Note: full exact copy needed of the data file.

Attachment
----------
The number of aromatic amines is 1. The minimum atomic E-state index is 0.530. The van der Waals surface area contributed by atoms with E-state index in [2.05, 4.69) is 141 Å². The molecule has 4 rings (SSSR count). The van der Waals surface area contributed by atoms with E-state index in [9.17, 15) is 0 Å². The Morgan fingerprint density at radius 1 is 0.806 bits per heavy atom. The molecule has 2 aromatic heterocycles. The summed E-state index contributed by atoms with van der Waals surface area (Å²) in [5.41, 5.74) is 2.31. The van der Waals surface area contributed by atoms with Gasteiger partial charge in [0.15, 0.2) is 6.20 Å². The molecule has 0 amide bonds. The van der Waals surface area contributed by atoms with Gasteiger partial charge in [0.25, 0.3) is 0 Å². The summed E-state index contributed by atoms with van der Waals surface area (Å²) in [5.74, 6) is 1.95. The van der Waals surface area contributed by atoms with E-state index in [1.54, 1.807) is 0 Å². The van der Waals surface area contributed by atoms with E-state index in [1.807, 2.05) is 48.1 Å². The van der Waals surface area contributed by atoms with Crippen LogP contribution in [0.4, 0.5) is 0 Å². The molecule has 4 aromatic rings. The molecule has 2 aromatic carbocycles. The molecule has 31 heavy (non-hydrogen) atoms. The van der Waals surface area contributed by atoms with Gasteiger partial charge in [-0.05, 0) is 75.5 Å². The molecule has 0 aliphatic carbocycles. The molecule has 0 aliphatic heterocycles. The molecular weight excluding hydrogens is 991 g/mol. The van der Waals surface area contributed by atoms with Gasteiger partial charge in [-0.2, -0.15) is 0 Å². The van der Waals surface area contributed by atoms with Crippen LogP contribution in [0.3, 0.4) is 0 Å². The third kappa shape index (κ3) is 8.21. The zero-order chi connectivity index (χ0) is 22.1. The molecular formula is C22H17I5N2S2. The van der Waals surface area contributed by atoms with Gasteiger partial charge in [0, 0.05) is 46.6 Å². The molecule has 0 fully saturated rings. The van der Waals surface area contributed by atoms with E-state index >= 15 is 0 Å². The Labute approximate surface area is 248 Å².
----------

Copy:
The number of aromatic amines is 1. The minimum atomic E-state index is 0.530. The van der Waals surface area contributed by atoms with E-state index in [2.05, 4.69) is 141 Å². The molecule has 4 rings (SSSR count). The van der Waals surface area contributed by atoms with E-state index in [9.17, 15) is 0 Å². The Morgan fingerprint density at radius 1 is 0.806 bits per heavy atom. The molecule has 2 aromatic heterocycles. The summed E-state index contributed by atoms with van der Waals surface area (Å²) in [5.41, 5.74) is 2.31. The van der Waals surface area contributed by atoms with Gasteiger partial charge in [0.15, 0.2) is 6.20 Å². The molecule has 0 amide bonds. The van der Waals surface area contributed by atoms with Gasteiger partial charge in [0.25, 0.3) is 0 Å². The summed E-state index contributed by atoms with van der Waals surface area (Å²) in [5.74, 6) is 1.95. The van der Waals surface area contributed by atoms with E-state index in [1.54, 1.807) is 0 Å². The van der Waals surface area contributed by atoms with E-state index in [1.807, 2.05) is 48.1 Å². The van der Waals surface area contributed by atoms with Crippen LogP contribution in [0.4, 0.5) is 0 Å². The molecule has 4 aromatic rings. The molecule has 2 aromatic carbocycles. The molecule has 31 heavy (non-hydrogen) atoms. The van der Waals surface area contributed by atoms with Gasteiger partial charge in [-0.05, 0) is 75.5 Å². The molecule has 0 aliphatic carbocycles. The molecule has 0 aliphatic heterocycles. The molecular weight excluding hydrogens is 991 g/mol. The van der Waals surface area contributed by atoms with Gasteiger partial charge in [-0.2, -0.15) is 0 Å². The van der Waals surface area contributed by atoms with Crippen LogP contribution in [0.3, 0.4) is 0 Å². The third kappa shape index (κ3) is 8.21. The zero-order chi connectivity index (χ0) is 22.1. The molecular formula is C22H17I5N2S2. The van der Waals surface area contributed by atoms with Gasteiger partial charge in [0, 0.05) is 46.6 Å². The molecule has 0 fully saturated rings. The van der Waals surface area contributed by atoms with E-state index >= 15 is 0 Å². The Labute approximate surface area is 248 Å².